A rapper named Big Freedia, the self-described “Queen Diva of New Orleans Bounce,” gathered 358 of her biggest fans in New York City’s Herald Square on Wednesday to set the world record for “Most People Twerking Simultaneously” in one spot. And she did it. So, at least, says Guinness World Records, whose representatives were on hand to make sure participants were “competent in performing the dance move with the correct technique,” that their bodies remained “upright, with the movement concentrated in the hips,” and that all participants were twerking “simultaneously for a minimum of two minutes,” according to guidelines the organization shared with The Daily Beast.
But there’s one problem.
Back in August, during the nationally televised Teen Choice Awards in Los Angeles, 1,945 people shook their rumps as hosts Lucy Hale and Darren Criss egged them on from the stage. “All right, guys! You know what time it is! It’s time to set our twerking world record!” Standing off to their side, wearing their trademark yellow blazers, were the cofounders of the world record-certifying website RecordSetter.com. According to their rules, participants were required “to shake their hips in an up and down bounce motion,” had to “listen to a hip hop beat for duration of attempt,” and had to “twerk in unison for at least five seconds.” The folks from RecordSetter.com were there, the hosts told the hopeful twerkers, to adjudicate and certify the world record.
Now they’re crying foul.
“We were surprised to see Guinness recognize today’s twerking event as a world record,” says Dan Rollman, who cofounded the site in 2008. “While their category title was slightly different and rules varied slightly on performance style and length of dance time, the categories are, in essence, nearly identical.” He adds that while he has great admiration for Guinness, the 58-year-old organization that officiated Big Freedia’s event, he thinks calling Wednesday’s event “a legitimate world record” is inaccurate.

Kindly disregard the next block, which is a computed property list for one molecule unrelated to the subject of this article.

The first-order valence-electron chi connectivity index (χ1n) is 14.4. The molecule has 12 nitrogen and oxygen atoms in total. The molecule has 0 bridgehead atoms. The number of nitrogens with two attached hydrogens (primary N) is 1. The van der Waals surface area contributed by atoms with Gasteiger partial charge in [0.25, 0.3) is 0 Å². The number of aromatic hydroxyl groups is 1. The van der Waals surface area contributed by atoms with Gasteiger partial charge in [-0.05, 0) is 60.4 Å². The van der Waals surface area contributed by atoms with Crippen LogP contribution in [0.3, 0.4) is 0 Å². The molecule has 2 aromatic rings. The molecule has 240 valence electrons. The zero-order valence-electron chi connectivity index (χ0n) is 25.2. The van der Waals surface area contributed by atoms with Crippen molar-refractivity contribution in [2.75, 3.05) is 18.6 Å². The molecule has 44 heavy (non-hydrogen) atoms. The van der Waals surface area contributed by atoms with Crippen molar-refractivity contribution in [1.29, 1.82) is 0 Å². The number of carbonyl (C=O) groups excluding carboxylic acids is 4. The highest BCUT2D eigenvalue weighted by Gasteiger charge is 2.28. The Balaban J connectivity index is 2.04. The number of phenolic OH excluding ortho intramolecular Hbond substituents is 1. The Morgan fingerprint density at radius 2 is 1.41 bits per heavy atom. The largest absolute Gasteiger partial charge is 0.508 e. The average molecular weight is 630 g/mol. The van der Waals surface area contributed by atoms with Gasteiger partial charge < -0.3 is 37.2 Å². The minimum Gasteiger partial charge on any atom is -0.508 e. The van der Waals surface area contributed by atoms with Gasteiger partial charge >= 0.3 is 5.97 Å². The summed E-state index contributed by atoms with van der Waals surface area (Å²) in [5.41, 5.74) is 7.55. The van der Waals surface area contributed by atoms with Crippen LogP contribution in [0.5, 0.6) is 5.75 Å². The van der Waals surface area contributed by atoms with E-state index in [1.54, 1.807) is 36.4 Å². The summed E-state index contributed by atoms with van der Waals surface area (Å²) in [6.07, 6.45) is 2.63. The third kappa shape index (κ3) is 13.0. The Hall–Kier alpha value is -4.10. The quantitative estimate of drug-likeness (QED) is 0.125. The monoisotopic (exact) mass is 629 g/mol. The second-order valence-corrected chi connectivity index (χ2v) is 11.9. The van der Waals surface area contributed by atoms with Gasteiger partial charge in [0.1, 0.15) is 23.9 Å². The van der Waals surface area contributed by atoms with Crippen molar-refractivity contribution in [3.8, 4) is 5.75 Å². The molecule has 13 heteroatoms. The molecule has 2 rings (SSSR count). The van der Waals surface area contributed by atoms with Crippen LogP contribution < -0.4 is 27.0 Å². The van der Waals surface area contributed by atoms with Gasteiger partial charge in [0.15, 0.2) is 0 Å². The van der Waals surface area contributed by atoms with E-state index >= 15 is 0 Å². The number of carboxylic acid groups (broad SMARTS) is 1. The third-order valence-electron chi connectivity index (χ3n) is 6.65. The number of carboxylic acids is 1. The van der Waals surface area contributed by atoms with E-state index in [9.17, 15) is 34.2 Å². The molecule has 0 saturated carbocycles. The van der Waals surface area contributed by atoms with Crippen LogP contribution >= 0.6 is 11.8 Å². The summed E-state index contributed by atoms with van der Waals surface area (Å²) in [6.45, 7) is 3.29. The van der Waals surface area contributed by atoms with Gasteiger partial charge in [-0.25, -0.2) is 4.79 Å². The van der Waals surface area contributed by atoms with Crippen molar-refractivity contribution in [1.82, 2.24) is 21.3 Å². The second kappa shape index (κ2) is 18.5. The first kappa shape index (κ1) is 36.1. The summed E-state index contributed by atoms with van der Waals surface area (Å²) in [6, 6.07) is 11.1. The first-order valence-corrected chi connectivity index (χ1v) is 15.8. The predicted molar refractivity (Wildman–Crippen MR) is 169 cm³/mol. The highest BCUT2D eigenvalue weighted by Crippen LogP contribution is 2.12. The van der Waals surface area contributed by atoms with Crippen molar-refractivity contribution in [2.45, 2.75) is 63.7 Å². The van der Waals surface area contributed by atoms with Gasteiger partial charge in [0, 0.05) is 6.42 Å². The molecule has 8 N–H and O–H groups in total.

Nearly 5,000 were in attendance at the 2013 Teen Choice Awards. And while not all of them twerked—that much can be seen from a cursory review of the video footage—Rollman and his team are confident of their methodology, noting recently in a comment on the video that they reviewed the footage and “very conservatively based our count on 1/3 of audience members participating, plus the two hosts.” When a commenter questioned the number, Rollman responded, “Spoken from someone who was onstage witnessing the attempt, I can say with extreme confidence that more than 1/3 of the audience participated. I believe an accurate count would be closer to 2/3, but as I say, we felt a need to err on the conservative side.”
It’s that methodology and Guinness’s guidelines that a spokeswoman for Guinness points to when contacted by The Daily Beast. “Guinness World Records never received a record proposal around the Teen Choice Awards Twerking attempt,” says Jamie Panas, a PR manager with Guinness World Records North America, Inc., in an email. “As every Guinness World Records proposal is accompanied by its own set of guidelines which the participants must adhere to, we cannot thoroughly assess whether or not a record was set as we were not involved.”
RecordSetter is a separate entity from Guinness, she says, adding: “It’s important that any organization interested in record breaking register an application via www.guinnessworldrecords.com ahead of time to prepare for their attempt with the necessary guidelines. This is what makes our records ‘standardizeable,’ whereby any record attempt which follows could be attempted on an even playing field by all.”
Rollman, at RecordSetter, says he disagrees.
“While RecordSetter and Guinness World Records are indeed two separate entities, world records are not,” he says. “World records mark best-ever achievements across all fields, regardless of governing body.
“Just as we reference Guinness World Records and other governing bodies when assessing whether to recognize a submission as an actual world record, we would expect they do similarly.”
Big Freedia, the rapper, did not respond to a tweet requesting a comment. [Update! In a BuzzFeed Instagram video, recordeed during the Queen's media tour promoting her upcoming Fuse show Big Freedia: Queen of Bounce, the New Orleans musician stands strong. She says, "I'm the world record of twerking. Girl, down. BuzzFeed, baby."]
Disclaimer: The author set a certified RecordSetter.com world record for “Most Tweets Sent to @MCHammer In One Minute Using a Cell Phone” on March 25, 2009, which was defeated by Bart Winkler of Fond du Lac, Wisconsin, on September 21, 2012.